Dr. Demetre Daskalakis cannot fall asleep. Like they have for many physicians, years of late shifts and early rounds have battered his schedule and etched deep grooves beneath his tired, dark brown eyes. But while his colleagues toss and turn, Daskalakis spends his nights patrolling Paddles—a Manhattan S&M club where men check both coats and clothing at the door and pay $40 to wade through faux smoke and loud music in search of a tryst.
Behind the club’s cavernous common room, lined with ornamental shackles and blush-worthy murals, Daskalakis operates a cramped clinic out of makeshift office space. As men queue up for free HIV and Hepatitis C screenings throughout the night, Daskalakis (whom the men fondly refer to as “Dr. Demetre”) offers his humorous, down-to-earth counsel during their 30-minute wait for the results.
“Demetre’s level of engagement is outstanding,” Hunteur Vreeland, a promoter and host at Paddles, told me in the relative privacy of the nightclub’s staff-only bathroom. “He is an amazing fit, a friendly face for people who have questions about their health. He is just what the community needs.”
Dr. Demetre, the self-described “gay health warrior” who fought to bring the clinic to the club, caught some media attention last year when he took to the streets to administer vaccines during New York City’s meningitis scare. In only a matter of days, with the help of the Gay Men’s Health Crisis, a New York City-based non-profit, Daskalakis vaccinated hundreds of high-risk patients and helped stave off the meningitis outbreak.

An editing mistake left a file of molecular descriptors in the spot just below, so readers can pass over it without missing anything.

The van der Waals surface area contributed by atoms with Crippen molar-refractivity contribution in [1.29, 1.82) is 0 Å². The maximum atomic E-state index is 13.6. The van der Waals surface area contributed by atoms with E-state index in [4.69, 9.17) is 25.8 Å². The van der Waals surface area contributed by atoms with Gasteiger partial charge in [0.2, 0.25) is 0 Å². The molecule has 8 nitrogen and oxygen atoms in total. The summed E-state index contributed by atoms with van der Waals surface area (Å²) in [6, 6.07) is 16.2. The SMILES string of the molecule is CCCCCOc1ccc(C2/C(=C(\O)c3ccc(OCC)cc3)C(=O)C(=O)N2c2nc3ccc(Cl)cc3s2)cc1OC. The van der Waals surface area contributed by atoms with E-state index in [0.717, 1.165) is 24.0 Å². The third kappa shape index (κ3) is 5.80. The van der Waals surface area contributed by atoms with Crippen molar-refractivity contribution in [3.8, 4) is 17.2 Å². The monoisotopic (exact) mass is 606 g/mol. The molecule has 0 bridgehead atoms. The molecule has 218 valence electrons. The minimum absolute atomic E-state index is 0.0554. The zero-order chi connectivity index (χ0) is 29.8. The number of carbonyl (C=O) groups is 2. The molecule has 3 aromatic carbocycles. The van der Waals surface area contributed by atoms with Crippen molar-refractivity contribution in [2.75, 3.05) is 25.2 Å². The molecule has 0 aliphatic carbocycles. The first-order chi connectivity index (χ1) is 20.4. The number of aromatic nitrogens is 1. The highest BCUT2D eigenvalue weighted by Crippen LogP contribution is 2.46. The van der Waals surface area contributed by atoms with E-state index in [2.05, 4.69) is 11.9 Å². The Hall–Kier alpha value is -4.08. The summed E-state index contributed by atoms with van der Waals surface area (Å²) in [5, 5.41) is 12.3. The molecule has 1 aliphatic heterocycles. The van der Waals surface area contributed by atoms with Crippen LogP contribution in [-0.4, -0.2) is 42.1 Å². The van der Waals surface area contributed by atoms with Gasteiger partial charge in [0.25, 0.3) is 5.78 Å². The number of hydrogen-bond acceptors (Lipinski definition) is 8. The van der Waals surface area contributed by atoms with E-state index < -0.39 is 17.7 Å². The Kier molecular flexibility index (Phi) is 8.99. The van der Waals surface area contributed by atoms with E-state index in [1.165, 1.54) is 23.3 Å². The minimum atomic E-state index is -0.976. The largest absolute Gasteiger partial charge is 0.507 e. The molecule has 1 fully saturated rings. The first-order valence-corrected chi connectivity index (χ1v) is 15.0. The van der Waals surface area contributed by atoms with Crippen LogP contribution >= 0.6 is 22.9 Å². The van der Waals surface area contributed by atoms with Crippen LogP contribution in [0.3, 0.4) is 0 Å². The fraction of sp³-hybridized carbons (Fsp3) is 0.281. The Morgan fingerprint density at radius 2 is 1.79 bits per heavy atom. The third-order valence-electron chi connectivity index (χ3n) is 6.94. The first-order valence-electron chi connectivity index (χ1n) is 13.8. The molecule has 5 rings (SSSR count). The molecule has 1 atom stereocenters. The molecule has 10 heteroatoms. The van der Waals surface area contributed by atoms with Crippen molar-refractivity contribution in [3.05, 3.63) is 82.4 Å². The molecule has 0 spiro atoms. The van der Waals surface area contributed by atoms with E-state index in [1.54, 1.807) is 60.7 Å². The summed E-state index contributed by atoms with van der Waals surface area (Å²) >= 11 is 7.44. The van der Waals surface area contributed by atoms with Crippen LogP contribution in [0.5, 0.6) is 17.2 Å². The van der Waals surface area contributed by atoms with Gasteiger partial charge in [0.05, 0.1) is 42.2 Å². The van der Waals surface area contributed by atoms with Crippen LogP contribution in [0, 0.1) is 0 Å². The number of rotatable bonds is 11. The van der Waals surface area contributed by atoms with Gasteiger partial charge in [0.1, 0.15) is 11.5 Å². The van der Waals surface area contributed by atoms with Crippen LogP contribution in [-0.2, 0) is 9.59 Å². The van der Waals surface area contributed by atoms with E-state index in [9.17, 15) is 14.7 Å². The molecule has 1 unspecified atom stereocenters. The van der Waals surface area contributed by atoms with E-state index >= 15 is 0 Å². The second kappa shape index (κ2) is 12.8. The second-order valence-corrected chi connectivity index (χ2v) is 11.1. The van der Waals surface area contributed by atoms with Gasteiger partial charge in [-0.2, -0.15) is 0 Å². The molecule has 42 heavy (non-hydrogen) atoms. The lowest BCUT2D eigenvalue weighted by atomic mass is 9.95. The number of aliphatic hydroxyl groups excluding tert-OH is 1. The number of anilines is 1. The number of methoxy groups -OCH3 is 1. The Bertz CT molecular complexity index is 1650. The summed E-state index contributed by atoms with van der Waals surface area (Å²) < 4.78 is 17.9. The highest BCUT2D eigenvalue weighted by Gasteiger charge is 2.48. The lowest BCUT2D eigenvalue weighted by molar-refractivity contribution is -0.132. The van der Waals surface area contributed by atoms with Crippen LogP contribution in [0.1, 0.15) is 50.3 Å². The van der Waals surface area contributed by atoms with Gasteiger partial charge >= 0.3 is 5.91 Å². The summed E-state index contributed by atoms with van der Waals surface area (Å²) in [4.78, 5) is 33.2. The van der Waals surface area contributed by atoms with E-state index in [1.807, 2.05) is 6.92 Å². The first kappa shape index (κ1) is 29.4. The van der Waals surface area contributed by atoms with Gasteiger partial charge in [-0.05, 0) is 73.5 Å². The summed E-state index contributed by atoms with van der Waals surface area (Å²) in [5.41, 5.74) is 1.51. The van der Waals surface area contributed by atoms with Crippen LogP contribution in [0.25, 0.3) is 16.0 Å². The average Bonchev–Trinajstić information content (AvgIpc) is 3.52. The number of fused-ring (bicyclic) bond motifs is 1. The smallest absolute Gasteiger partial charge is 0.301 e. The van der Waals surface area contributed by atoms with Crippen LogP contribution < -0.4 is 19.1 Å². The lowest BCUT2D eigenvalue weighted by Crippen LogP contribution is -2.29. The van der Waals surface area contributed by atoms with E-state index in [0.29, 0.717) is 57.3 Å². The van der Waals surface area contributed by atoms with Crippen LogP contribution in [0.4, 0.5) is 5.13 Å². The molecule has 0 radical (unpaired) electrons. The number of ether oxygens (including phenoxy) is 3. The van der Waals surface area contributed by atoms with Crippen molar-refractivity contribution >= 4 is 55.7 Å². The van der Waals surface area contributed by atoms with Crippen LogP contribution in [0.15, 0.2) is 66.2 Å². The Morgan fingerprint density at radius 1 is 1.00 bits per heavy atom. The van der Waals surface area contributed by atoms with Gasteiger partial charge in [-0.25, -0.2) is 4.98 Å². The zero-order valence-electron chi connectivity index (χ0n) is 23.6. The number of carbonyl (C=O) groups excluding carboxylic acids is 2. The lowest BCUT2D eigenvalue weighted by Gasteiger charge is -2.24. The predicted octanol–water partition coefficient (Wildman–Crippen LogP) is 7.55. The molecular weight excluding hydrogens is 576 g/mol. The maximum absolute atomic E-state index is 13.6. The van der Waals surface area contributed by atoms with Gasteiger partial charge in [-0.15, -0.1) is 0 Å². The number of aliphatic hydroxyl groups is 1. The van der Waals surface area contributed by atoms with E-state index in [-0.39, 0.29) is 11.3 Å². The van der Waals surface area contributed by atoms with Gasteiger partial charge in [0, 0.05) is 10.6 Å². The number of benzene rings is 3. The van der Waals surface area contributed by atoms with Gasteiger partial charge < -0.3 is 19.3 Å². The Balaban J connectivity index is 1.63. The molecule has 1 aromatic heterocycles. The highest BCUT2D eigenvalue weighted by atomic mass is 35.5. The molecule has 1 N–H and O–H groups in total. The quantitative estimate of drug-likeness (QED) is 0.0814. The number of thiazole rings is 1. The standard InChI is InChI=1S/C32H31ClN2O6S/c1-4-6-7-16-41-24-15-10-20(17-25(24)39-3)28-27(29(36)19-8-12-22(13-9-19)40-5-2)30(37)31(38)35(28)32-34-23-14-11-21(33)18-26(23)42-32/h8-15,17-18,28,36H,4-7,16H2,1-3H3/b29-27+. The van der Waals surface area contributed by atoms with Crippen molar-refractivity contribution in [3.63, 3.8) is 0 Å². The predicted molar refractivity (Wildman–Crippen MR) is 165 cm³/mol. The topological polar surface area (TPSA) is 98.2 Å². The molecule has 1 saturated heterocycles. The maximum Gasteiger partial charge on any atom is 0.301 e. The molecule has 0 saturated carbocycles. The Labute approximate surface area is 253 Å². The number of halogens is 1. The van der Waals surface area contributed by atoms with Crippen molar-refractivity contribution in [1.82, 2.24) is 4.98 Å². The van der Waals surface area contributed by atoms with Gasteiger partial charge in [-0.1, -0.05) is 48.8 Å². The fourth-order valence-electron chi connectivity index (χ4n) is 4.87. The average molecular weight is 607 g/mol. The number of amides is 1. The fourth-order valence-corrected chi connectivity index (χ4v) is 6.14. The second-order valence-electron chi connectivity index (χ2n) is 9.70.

Now a senior faculty member at Mount Sinai Hospital, and recently named New York City's assistant health commissioner in charge of HIV, Daskalakis, 40, has undeniable gravitas lurking beneath his boyish features. He recently began to collate lessons learned from those odd office hours at Paddles into a research paper published last month in LGBT Health, which shows that men at high risk for HIV may misjudge their vulnerability to the deadly disease.
“HIV risk has been swept under the carpet by medical providers,” Daskalakis says. “This study informs providers that HIV risk assessment needs to be a priority.”
But long before Paddles and published papers, the Harvard-educated infectious disease doctor was a public health advocate, searching for better ways to help the growing number of men who engage in high-risk sexual behaviors.